For the serious gamer, a 350W PSU should be the norm - why you ask me? At idle, a single-processor, single-gpu machine uses about 20% of the PSU's rating, and that is where the serious efficiency benefit is for forward converter topologies. Right now, gamers use ridiculous 500+ W power supplies which leaves the PSU uselessly wasting energy at idle, where the computer is most of the time anyway.

    This is by the way also one of the humongous errors made by various reviewers (not anandtech by the way) - they for instance try to test a C2D E5200 (extremely power-efficient) but decide to run it in their usual test bench which inevitably contains a power supply designed for overclocking. Then they're surprised that the E5200 seems to be no more efficient than a Q9600 or something, but in reality the E5200 system consumes so little that the PSU is hopelessly inefficient at that point. If you use this knowledge you can build machines that idle below 35W by just and only using a very low-wattage power supply (barring the truly high-end video cards of course)
  • 7Enigma - Thursday, January 21, 2010 - link

    I'll agree with you to an extent. The 700+ PSU's are more than overkill for most people. But keep in mind the longevity of the PSU. Most people do not like their PSU's running 80% of capacity when under load, and I constantly hear 60% as the sweet spot for long-life. We are now approaching a sort of saturation point for PSU efficiency so I don't see people buying a new PSU every single time they upgrade or rebuild. It was different when we were jumping from 50-60-70% efficiency. But going from 80-82-84-etc is not really that big (from both a utility cost and heat standpoint).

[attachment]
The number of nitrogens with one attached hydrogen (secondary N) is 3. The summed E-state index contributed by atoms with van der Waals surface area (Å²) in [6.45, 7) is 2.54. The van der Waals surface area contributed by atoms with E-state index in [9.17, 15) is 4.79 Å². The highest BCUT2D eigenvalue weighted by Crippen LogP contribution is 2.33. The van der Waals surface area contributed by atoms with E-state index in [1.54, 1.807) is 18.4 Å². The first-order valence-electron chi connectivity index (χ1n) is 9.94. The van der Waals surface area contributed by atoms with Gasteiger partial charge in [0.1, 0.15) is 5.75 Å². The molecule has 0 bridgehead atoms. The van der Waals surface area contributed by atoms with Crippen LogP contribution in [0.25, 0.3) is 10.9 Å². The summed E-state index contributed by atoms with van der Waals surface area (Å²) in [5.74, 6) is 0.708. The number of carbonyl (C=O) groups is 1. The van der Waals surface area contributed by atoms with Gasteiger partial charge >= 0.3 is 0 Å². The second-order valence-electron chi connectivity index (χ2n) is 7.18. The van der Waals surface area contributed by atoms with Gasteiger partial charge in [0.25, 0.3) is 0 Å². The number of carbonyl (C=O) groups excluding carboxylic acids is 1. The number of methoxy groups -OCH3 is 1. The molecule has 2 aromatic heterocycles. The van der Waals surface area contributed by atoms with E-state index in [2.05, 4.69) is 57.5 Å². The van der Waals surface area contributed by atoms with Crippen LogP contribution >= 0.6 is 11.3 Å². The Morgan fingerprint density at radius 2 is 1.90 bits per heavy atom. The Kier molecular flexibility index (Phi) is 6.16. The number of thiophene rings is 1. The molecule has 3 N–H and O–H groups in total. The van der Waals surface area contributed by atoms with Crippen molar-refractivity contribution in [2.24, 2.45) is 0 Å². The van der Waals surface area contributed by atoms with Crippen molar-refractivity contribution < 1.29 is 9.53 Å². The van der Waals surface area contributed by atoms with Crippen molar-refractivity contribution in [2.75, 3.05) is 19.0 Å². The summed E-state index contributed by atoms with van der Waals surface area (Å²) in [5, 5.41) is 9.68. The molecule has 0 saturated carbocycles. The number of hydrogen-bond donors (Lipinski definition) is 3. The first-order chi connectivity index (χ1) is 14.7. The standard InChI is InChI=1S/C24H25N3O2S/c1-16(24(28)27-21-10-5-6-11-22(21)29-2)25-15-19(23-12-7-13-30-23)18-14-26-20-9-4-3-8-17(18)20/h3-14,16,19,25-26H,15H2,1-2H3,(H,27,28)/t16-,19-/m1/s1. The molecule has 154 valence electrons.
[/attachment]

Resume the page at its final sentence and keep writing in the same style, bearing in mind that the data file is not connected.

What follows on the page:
These new PSU's are great in that they get very high efficiencies at anything pretty much above 20%. Other brands are also almost there (25-30%), so it's kind of moot. You're not going to see large price differences if they made 350 or 400w because the main cost is in design and manufacturing, not so much the difference between parts (some but not the bulk of the cost).
  • Christoph Katzer - Thursday, January 21, 2010 - link


    Check out the street prices, the MSRP of the Modu87+ was 150€ and it's now already at 116€...
  • yyrkoon - Wednesday, January 20, 2010 - link

    "Enermax posted this video on YouTube to show real life experiences and how they could be solved with CordGuard. We think it's dangerous to let kids play behind a PC in the first place, and let's just hope they don't notice the power switch…."

    Or do one of the more creative/inventive things kids have been known to do. Like perhaps try to stuff a peanut butter and jelly sandwich through the fan grill . . .

    But right, I do not think any responsible parent is going to let their young kids play around with the power supply of a computer in the first place. I would think Enermax needs to work on their marketing a bit more . . . The video stinks, and screams "skiddy". CordGuard is not a terrible idea, but come on. Are they really trying to market a $.05 gimmick ? When did the name Enermax sink so low ?

    Personally, I would like to see some aircraft quality (screw-on ) connectors for the removable power connections, and a plain black fan would be perfectly fine with me. Also, I agree that the name badge on the fan guard is not necessary. Yes, I *would* pay more ( fair price ) for the above mentioned connectors.
  • gwolfman - Wednesday, January 20, 2010 - link

    Why is 115VAC so inefficient in comparison to 230VAC? Reply
  • ClownPuncher - Wednesday, January 20, 2010 - link

    I can see the appeal, but for me a single 12v rail over 50a is ideal, rather than 3-4 rails. Reply